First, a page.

Carey Latimore teaching from the front of a classroom
Getting to Know Professor Carey Latimore
We asked history professor Carey Latimore some questions to get to know him better

If you walk past the office door of Carey Latimore, associate professor and chair of history at Trinity University, you just might hear the soft sounds of R&B or some raucous rap. You might also learn what his secret dream profession might be. To discover more, keep reading.

How do you motivate your students?
I am blessed to have the opportunity to teach African American history at Trinity. Although I would love to think it’s just me that motivates my students, in reality I believe most of the motivation comes from the subject matter. On my end, I think that “keeping it real” in the classroom helps motivate students. I want students to see me as a real person who is open and honest in the classroom. Moreover, I also believe in trying to break down fears that students may have about speaking about race. I find this helps students ask difficult questions and it motivates them to engage in the difficult dialogues that we need.

What is your preclass ritual?
I generally preview the material for class the night before. I also might quickly review the material before class. The main ritual I have before class is trying to get my mind prepared, with some musical inspiration. My favorite genres are R&B, soul, late 80/90s rap, and Gospel. So if you stop by my office before class that might be what you hear.

How did you get involved in your area of expertise?
I guess I was really born into it. Being black in America certainly puts you in an environment where you should want to know more about your past. My parents taught me a lot about my ancestors and black history, but I always wanted to know more. Because I grew up on a farm in rural Virginia we did not have a lot of access to records or other sources that could fill that void. It was not really until college, however, that I really got into African American history. When I was in college, I had more access to the state archives and I could finally take courses that kind of put me on that track to my career today.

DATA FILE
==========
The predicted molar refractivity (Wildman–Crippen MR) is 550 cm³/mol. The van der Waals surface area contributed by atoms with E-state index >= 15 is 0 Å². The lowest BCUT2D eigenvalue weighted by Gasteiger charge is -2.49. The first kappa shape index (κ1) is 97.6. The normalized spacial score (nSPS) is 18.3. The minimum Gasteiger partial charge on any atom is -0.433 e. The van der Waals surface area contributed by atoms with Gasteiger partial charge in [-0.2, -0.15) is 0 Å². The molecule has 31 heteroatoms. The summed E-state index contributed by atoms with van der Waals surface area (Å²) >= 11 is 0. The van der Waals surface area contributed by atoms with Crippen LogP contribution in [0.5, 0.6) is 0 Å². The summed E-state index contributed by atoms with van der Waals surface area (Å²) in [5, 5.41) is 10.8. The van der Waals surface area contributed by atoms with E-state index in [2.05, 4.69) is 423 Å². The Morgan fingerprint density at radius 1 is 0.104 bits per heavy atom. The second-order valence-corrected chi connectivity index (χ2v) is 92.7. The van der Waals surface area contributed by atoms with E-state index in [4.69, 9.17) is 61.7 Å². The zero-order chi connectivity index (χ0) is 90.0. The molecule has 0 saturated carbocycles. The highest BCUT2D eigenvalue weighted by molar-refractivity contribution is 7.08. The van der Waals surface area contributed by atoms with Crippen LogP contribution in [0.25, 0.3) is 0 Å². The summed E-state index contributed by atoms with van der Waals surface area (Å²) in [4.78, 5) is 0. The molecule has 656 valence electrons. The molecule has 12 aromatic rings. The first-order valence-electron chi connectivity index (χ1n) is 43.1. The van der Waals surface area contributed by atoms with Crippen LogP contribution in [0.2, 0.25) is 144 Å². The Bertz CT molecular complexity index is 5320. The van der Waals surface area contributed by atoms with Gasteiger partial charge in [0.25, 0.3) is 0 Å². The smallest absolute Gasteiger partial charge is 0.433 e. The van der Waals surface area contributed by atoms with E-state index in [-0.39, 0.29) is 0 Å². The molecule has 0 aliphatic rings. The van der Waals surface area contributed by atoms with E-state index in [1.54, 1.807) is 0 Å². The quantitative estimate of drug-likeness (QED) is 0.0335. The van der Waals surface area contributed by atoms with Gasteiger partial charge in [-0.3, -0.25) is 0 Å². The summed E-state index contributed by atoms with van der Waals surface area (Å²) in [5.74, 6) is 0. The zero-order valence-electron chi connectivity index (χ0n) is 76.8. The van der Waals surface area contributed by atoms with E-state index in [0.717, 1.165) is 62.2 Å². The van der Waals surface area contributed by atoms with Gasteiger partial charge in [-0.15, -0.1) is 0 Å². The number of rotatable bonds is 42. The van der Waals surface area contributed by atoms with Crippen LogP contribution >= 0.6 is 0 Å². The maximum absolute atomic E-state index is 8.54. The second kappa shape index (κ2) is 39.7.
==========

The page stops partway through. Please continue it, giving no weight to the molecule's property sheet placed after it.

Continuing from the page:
What is your favorite aspect of teaching? Least favorite?
My favorite aspect is the relationship with students. To see them work through difficult topics continues to inspire me. The opportunity to be a part of their growth is the greatest blessing that any professor could have.

My least favorite is grading. It is all part of the territory. Also when I’m at home grading papers my dog, Snipes, always wants to play.

Who inspires you?
I am a Christian. I find inspiration in my relationship with Jesus Christ.

What is your favorite color?
I have to say two: black and purple

What profession other than yours would you like to attempt?
Although I know this may sound crazy to some but I have always secretly wanted to be a truck driver. I knew a lot of truck drivers growing up and I loved the huge rigs. My father owned a fiberglass repair shop and he used to do body work on some of them when they were damaged. When they were in our yard, I would sit in the tractor trailers at the wheel and imagine driving across the country. I imagine that was a dream of many of the youth where I grew up. Traveling the country, hanging out at truck stops and hearing the stories, and using a CB radio. Wow—just wow.

Where would you like to retire?
My wife and I would like to retire in the U.S. and in the Philippines. My wife, Almie, is from the province of Samar in the Philippines. It's an amazing place and very close to Tacloban City. Maybe we could spend half of the year there and the other half here in San Antonio or where I grew up in Virginia.

Susie P. Gonzalez helped tell Trinity's story as part of the University communications team.

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